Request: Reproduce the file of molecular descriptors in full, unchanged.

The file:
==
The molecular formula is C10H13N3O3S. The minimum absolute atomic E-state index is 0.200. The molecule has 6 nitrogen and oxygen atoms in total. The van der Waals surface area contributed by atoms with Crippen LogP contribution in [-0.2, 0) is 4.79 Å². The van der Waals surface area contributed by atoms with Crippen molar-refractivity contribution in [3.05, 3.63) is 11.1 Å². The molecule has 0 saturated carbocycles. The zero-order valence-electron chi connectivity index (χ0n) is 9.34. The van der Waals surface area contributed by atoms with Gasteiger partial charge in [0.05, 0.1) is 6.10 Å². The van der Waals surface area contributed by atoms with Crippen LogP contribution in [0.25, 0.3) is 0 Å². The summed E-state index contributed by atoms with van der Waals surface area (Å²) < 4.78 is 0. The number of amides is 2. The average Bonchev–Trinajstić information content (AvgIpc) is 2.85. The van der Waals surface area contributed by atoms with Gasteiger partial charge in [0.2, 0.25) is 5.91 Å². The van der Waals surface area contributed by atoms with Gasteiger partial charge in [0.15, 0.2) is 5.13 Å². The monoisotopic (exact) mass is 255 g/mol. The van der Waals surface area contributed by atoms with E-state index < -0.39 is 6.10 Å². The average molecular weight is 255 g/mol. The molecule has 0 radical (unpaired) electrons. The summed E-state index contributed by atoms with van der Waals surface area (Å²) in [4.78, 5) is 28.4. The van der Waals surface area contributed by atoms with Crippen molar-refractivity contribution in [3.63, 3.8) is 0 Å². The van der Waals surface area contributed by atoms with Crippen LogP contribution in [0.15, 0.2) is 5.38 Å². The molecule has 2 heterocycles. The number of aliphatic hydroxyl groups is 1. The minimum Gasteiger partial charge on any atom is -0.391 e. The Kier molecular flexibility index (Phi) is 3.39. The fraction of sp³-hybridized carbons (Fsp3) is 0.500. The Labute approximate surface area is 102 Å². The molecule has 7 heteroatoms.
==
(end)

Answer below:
The molecular formula is C10H13N3O3S. The minimum absolute atomic E-state index is 0.200. The molecule has 6 nitrogen and oxygen atoms in total. The van der Waals surface area contributed by atoms with Crippen LogP contribution in [-0.2, 0) is 4.79 Å². The van der Waals surface area contributed by atoms with Crippen molar-refractivity contribution in [3.05, 3.63) is 11.1 Å². The molecule has 0 saturated carbocycles. The zero-order valence-electron chi connectivity index (χ0n) is 9.34. The van der Waals surface area contributed by atoms with Gasteiger partial charge in [0.05, 0.1) is 6.10 Å². The van der Waals surface area contributed by atoms with Crippen LogP contribution in [0.25, 0.3) is 0 Å². The summed E-state index contributed by atoms with van der Waals surface area (Å²) < 4.78 is 0. The number of amides is 2. The average Bonchev–Trinajstić information content (AvgIpc) is 2.85. The van der Waals surface area contributed by atoms with Gasteiger partial charge in [0.2, 0.25) is 5.91 Å². The van der Waals surface area contributed by atoms with Gasteiger partial charge in [0.15, 0.2) is 5.13 Å². The monoisotopic (exact) mass is 255 g/mol. The van der Waals surface area contributed by atoms with E-state index < -0.39 is 6.10 Å². The average molecular weight is 255 g/mol. The molecule has 0 radical (unpaired) electrons. The summed E-state index contributed by atoms with van der Waals surface area (Å²) in [4.78, 5) is 28.4. The van der Waals surface area contributed by atoms with Crippen molar-refractivity contribution in [3.63, 3.8) is 0 Å². The van der Waals surface area contributed by atoms with Crippen LogP contribution in [0.15, 0.2) is 5.38 Å². The molecule has 2 heterocycles. The number of aliphatic hydroxyl groups is 1. The minimum Gasteiger partial charge on any atom is -0.391 e. The Kier molecular flexibility index (Phi) is 3.39. The fraction of sp³-hybridized carbons (Fsp3) is 0.500. The Labute approximate surface area is 102 Å². The molecule has 7 heteroatoms.